With the 100th Running of the Indianapolis 500 Mile Race approaching in 2016, we’re showcasing the world’s most passionate and knowledgeable race fans – Indianapolis 500 ticketholders for 30 years or longer. To meet more Superfans, click here.
Born and raised in Kokomo, Indiana, Maureen O’Clair of Avon, Indiana, will attend her 42nd Indianapolis 500 in May. O’Clair, 54, is the national sales director for Descon, Inc., in Brownsburg, Ind., manufacturers of signage and other visual solutions for the food service and education industries.
Where we sit: I have sat everywhere from Turn 2 suites to Turn 1 to Turn 2 to Turn 4. The last several years we’ve sat somewhere along the straightway – outside. Sitting in different areas of the track gives the racing a different perspective on how the car handles. I love watching the pit action. I love the start/finish line. Some of the more recent races have been a photo finish in the last several years, and there’s no better place to sit.
At our first “500”: My first race was in 1964. I was 3 years old. Obviously, I don’t remember much of that race. However, after knowing what was going on later in life it turned out to be a second victory for A.J. Foyt. The race that year was overshadowed by a fiery crash and the unfortunate deaths of Eddie Sachs and Dave McDonald.
Our Race Day routine: Parking at Conkle Funeral Home in Speedway for about 25 years. Funny to see how the people who take the parking ticket are the same people. We have a few years under our belt now, but still enjoy seeing them every year. We go to our seats to see the pre-race festivities. I would not miss that for the world.
What we bring to our seats: We always bring a box lunch from Kroger and a small cooler with beverages. I also always have to get a track dog, burger or corn dog. We used to eat breakfast, lunch and dinner there.
Our favorite “500”: I would have to say that it was 1969 when Mario Andretti won the race because I was so tired of hearing in the years to follow “Mario is slowing down.” In all seriousness, 2011 was also a favorite because that year, Dan Wheldon won. Dan was a great spokesperson for the racing community and he is sadly missed.
Brush with greatness: Growing up with my older brother, we would have pit and garage passes. As a young girl, I remember being mesmerized by all these drivers, and they appeared to me at the time to be bigger than life. Little did I know that typically they were smaller in stature. After the race one year, I walked into a bar on the west side of Indy on Memorial Day, and much to my surprise there sat A.J. Foyt. I had the pleasure of sitting and enjoying his company and hearing his war stories and his successes.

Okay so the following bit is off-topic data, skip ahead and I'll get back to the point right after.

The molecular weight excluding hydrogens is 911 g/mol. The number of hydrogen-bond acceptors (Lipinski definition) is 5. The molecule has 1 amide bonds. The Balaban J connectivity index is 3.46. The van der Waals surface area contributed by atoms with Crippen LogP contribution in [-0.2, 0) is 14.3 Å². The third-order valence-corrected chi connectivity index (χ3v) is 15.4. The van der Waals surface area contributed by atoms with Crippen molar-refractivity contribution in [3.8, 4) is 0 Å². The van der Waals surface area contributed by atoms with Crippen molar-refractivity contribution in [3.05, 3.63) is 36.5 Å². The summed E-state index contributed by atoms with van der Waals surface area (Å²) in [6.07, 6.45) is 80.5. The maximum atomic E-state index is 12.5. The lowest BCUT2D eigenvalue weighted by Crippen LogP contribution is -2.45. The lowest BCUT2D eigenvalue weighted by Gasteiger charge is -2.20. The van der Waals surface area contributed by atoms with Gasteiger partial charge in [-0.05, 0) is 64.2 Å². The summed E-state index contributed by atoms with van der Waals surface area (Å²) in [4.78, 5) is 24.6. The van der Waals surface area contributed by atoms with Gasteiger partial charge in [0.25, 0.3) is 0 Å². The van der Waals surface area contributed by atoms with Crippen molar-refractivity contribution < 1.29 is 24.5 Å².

Our favorite driver from the past: No question, Foyt.
Our favorite driver today: “TK” Tony Kanaan, followed by Juan Pablo Montoya – winner of the 2015 Indianapolis 500.
Following the 1977 race where A.J. Foyt won his fourth Indianapolis 500, he was joined by track owner Tony Hulman on a Pace Car victory lap with someone close to you in the front passenger seat: My brother David Fritzlen’s career spanned from Darcy MacManus Advertising Agency in Chicago to Castrol and Union Oil. He became friends with the Foyt/Gilmore racing crew, and it was A.J. who asked Dave to jump into the Pace Car for the Victory Lap. Dave was also friends with Chris Economaki (famed motorsports journalist) and in 1984 Chris received one of many awards, The Dave Fritzlen Award by the Chicago Boys Club. David loved racing just as I do. Tony Hulman passed away in October 1977 and David passed away in 1983.
A favorite IMS memory: For someone that loves the 500 and wants to experience the feel of the track and what the drivers go through is the Indy Racing Experience. I have been fortunate to have both ridden in the two-seater at 180 mph, and driven alone. In all the years of going to the race – since that experience — I have a new found respect for the drivers and what they go through for 500 miles.
What the 100th Indy 500 means to us: There is not a year that goes by that when they drop that green flag and those 33 cars come flying down the straightway that I don’t get goose bumps. I tell people that if you have never been to the race before that it is a once-in-a-lifetime must-see. For me, the history of this track, the legendary drivers that have come and gone is incredible. The technology of the cars and the safety to the drivers is also amazing. I am anxious to see who the next person is to receive the Borg-Warner Trophy and drink the milk in Victory Circle in 2016, and I can say I was part of it.